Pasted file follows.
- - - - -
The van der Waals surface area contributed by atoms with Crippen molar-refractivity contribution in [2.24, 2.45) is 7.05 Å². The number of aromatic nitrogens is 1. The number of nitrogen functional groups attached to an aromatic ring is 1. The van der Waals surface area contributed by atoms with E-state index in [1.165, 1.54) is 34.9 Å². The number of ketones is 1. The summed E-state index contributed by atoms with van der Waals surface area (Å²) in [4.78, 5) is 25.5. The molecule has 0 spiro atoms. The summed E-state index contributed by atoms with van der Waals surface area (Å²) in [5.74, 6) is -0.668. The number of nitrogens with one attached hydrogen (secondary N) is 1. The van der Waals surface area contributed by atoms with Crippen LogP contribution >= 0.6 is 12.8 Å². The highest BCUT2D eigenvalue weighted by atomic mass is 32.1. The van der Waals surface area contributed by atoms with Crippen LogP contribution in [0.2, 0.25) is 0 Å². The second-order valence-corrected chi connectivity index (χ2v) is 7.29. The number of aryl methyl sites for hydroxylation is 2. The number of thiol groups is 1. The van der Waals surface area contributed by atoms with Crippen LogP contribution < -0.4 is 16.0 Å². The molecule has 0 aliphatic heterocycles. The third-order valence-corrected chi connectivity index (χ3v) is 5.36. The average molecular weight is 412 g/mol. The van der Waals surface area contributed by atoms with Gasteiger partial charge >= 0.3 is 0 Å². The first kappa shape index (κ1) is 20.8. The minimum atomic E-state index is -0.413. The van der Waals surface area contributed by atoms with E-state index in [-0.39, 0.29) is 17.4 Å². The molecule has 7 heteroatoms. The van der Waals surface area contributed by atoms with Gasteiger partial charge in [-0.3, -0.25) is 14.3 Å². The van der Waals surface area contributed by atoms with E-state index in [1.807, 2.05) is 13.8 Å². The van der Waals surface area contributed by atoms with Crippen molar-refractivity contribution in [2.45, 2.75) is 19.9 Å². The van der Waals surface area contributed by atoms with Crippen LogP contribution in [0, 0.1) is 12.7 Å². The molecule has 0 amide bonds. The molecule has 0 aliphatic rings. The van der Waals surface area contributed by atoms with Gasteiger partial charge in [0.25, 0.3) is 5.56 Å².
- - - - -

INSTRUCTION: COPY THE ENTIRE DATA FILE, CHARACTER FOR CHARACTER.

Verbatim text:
The van der Waals surface area contributed by atoms with Crippen molar-refractivity contribution in [2.24, 2.45) is 7.05 Å². The number of aromatic nitrogens is 1. The number of nitrogen functional groups attached to an aromatic ring is 1. The van der Waals surface area contributed by atoms with E-state index in [1.165, 1.54) is 34.9 Å². The number of ketones is 1. The summed E-state index contributed by atoms with van der Waals surface area (Å²) in [4.78, 5) is 25.5. The molecule has 0 spiro atoms. The summed E-state index contributed by atoms with van der Waals surface area (Å²) in [5.74, 6) is -0.668. The number of nitrogens with one attached hydrogen (secondary N) is 1. The van der Waals surface area contributed by atoms with Crippen LogP contribution >= 0.6 is 12.8 Å². The highest BCUT2D eigenvalue weighted by atomic mass is 32.1. The van der Waals surface area contributed by atoms with Crippen LogP contribution in [0.2, 0.25) is 0 Å². The second-order valence-corrected chi connectivity index (χ2v) is 7.29. The number of aryl methyl sites for hydroxylation is 2. The number of thiol groups is 1. The van der Waals surface area contributed by atoms with Crippen LogP contribution < -0.4 is 16.0 Å². The molecule has 0 aliphatic heterocycles. The third-order valence-corrected chi connectivity index (χ3v) is 5.36. The average molecular weight is 412 g/mol. The van der Waals surface area contributed by atoms with Gasteiger partial charge >= 0.3 is 0 Å². The first kappa shape index (κ1) is 20.8. The minimum atomic E-state index is -0.413. The van der Waals surface area contributed by atoms with E-state index in [-0.39, 0.29) is 17.4 Å². The molecule has 7 heteroatoms. The van der Waals surface area contributed by atoms with Gasteiger partial charge in [-0.3, -0.25) is 14.3 Å². The van der Waals surface area contributed by atoms with E-state index in [1.807, 2.05) is 13.8 Å². The van der Waals surface area contributed by atoms with Crippen molar-refractivity contribution in [2.45, 2.75) is 19.9 Å². The van der Waals surface area contributed by atoms with Crippen LogP contribution in [0, 0.1) is 12.7 Å². The molecule has 0 amide bonds. The molecule has 0 aliphatic rings. The van der Waals surface area contributed by atoms with Gasteiger partial charge in [0.25, 0.3) is 5.56 Å².